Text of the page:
MIT Class of 2002 Admitted, Applicant Pool Is Largest Ever
Indranath Neogy--The Tech
Dean of Admissions Marilee Jones
From the largest admissions pool ever to apply to the Institute, 23 percent, or 1,857 students, have been admitted to the class of 2002.
Of these students, 46 percent are women and 17 percent are under-represented minorities, a small change from previous years. The number of students admitted by early action and the mean SAT scores of students in the admissions pool rose significantly, however, according to statistics provided by Elizabeth S. Johnson, associate director of admissions.
Dean of Admissions Marilee Jones said that this year's pool of admitted students contained "more higher scorers" and students who are "just packed with talent in more than one field." As an example, Jones pointed out that of the 491 students who scored a 1600 on the SAT world-wide, 185 applied to MIT and 127 were admitted.
The Admissions Office does not simply look at standardized test scores or grades to determine who is admitted, however. "We're trying to admit people who have a high level of initiative," Jones said. The office looks at students who have excelled in extracurricular or co-curricular activities.
There is "not a specific profile" that a student must fit, Jones said; rather, the admissions office looks for a "willingness to go above and beyond the norm."
The students "don't even have to be well-rounded," she said. Excellence in one field can override concerns of well-roundedness. For instance, four of the five members of the National Physics Olympiad Team were admitted this year.
Female, minority rates stay steady
Women make up 46 percent of the admitted students, a rise of only one percent from the 45 percent in 1995. "In the past five years 41 to 46 percent of [admitted students] have been women.," Johnson said. The number of minority students admitted this year is also on par with previous years.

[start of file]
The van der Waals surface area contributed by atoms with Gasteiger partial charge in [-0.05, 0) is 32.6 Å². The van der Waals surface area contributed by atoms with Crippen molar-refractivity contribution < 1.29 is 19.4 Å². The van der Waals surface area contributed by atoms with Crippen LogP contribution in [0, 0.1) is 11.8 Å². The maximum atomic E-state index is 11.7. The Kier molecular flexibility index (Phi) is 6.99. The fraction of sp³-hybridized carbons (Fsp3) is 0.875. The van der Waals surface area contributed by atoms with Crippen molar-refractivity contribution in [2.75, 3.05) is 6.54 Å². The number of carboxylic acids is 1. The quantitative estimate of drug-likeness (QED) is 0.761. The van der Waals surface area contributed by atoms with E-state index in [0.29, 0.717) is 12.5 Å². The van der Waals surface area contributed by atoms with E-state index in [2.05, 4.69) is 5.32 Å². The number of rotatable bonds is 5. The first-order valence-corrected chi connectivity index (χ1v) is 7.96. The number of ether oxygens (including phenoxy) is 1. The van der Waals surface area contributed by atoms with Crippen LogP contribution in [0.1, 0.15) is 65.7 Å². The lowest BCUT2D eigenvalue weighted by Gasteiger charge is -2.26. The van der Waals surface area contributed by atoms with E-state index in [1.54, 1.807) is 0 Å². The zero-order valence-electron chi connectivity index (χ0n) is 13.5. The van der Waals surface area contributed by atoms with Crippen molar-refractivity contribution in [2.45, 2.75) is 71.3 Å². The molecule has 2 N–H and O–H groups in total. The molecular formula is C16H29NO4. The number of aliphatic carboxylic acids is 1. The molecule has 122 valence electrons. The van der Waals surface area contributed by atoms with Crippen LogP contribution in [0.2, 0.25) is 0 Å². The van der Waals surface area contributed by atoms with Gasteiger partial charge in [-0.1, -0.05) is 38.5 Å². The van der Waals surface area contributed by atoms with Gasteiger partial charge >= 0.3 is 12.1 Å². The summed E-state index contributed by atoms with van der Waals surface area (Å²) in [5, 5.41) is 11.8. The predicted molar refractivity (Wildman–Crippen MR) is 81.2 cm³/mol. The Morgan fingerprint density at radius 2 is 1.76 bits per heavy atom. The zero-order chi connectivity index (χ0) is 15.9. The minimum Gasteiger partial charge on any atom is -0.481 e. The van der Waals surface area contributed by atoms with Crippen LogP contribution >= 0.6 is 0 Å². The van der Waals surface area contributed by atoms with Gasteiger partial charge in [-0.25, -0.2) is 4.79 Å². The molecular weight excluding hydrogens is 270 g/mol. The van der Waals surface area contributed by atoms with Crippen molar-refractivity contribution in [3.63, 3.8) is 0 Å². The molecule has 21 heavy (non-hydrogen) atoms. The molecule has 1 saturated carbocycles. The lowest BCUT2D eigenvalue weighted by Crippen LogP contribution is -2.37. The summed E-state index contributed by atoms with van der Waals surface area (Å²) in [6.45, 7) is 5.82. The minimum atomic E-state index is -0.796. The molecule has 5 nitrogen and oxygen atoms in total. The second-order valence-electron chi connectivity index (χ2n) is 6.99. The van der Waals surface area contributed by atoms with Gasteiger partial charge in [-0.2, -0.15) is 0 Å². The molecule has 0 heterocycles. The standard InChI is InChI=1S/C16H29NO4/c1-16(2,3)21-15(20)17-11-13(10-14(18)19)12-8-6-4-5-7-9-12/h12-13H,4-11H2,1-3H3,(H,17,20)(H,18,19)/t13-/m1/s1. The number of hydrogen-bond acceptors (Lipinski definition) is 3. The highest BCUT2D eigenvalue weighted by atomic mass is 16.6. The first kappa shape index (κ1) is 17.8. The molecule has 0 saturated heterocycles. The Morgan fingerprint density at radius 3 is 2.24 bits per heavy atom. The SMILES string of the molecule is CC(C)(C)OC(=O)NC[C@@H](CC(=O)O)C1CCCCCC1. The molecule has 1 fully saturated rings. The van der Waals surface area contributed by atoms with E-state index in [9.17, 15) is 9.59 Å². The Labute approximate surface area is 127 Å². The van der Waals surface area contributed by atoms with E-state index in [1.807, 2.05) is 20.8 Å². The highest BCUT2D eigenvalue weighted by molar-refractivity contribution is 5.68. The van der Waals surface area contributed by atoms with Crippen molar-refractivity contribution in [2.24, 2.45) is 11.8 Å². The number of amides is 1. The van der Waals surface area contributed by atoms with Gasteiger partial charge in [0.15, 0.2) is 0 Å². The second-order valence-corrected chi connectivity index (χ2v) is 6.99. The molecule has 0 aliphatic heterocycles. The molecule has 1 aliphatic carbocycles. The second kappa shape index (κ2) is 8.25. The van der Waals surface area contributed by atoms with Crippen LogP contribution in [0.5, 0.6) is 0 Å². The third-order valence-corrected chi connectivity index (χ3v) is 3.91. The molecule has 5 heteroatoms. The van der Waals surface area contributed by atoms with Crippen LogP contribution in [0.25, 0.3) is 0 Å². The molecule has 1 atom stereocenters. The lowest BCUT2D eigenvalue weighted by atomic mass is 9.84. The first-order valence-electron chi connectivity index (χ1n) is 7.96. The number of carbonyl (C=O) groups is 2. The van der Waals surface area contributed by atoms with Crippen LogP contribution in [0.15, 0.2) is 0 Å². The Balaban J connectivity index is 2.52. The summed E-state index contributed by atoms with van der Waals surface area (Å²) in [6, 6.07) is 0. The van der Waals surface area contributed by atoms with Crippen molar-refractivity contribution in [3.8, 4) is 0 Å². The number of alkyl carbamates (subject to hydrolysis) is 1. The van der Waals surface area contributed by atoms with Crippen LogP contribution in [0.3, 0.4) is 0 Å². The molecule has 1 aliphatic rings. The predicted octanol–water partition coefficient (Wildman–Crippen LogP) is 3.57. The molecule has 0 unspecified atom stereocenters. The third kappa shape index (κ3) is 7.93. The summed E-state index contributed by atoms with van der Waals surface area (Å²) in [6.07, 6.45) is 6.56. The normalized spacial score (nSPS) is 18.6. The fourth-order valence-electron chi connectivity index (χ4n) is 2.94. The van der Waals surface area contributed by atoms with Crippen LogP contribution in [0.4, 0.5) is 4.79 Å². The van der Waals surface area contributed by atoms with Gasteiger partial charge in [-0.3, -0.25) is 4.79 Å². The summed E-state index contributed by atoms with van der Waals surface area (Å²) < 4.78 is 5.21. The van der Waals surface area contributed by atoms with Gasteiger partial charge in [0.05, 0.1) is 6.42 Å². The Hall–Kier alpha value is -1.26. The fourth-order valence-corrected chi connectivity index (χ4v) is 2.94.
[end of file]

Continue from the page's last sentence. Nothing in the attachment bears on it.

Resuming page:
Jones said that the office runs a "special recruitment effort" for "high scoring women" and minority students. We "concentrate on developing the pool," she said.
Jones said that the office would like to modify post admission activities like Campus Preview Weekend to include all students if it were possible. "If we could afford to invite the whole admit pool we would," she said.
The number of students admitted by early action rose by ten percent this year. The admissions office is conservative in making selections for early action, Johnson said, but "it can work in the students' favor to apply early."
Higher yield possible this year
Johnson said that the office had planned for a higher yield and has targeted a class size of 1050, slightly smaller than the class of 2001. Factors such as the decrease in the self-help level of financial aid packages may affect yields. MIT's self-help is still higher than many of it's peer institutions. "[President Charles M.] Vest did a very brave think by pushing a decrease in self-help," Jones said.
Publicity surrounding the death of freshman Scott S. Krueger '01 "has been a non-issue" in dealings with potential admits, Jones said.
This years class also contains 106 international students. Of the admitted students, 42 percent of those whose high-schools rank them were valedictorians, and 90 percent were in the top five percent of their class. The mean verbal SAT score of an admitted student was 719 and the mean math score was 756. Twenty-two percent of students indicated that they wanted to pursue a concentration in Electrical Engineering, and ten percent said that they would pursue Biology. Admitted students hailed from every state except Idaho and Montana. California, New York, and Massachusetts provided the most admitted students.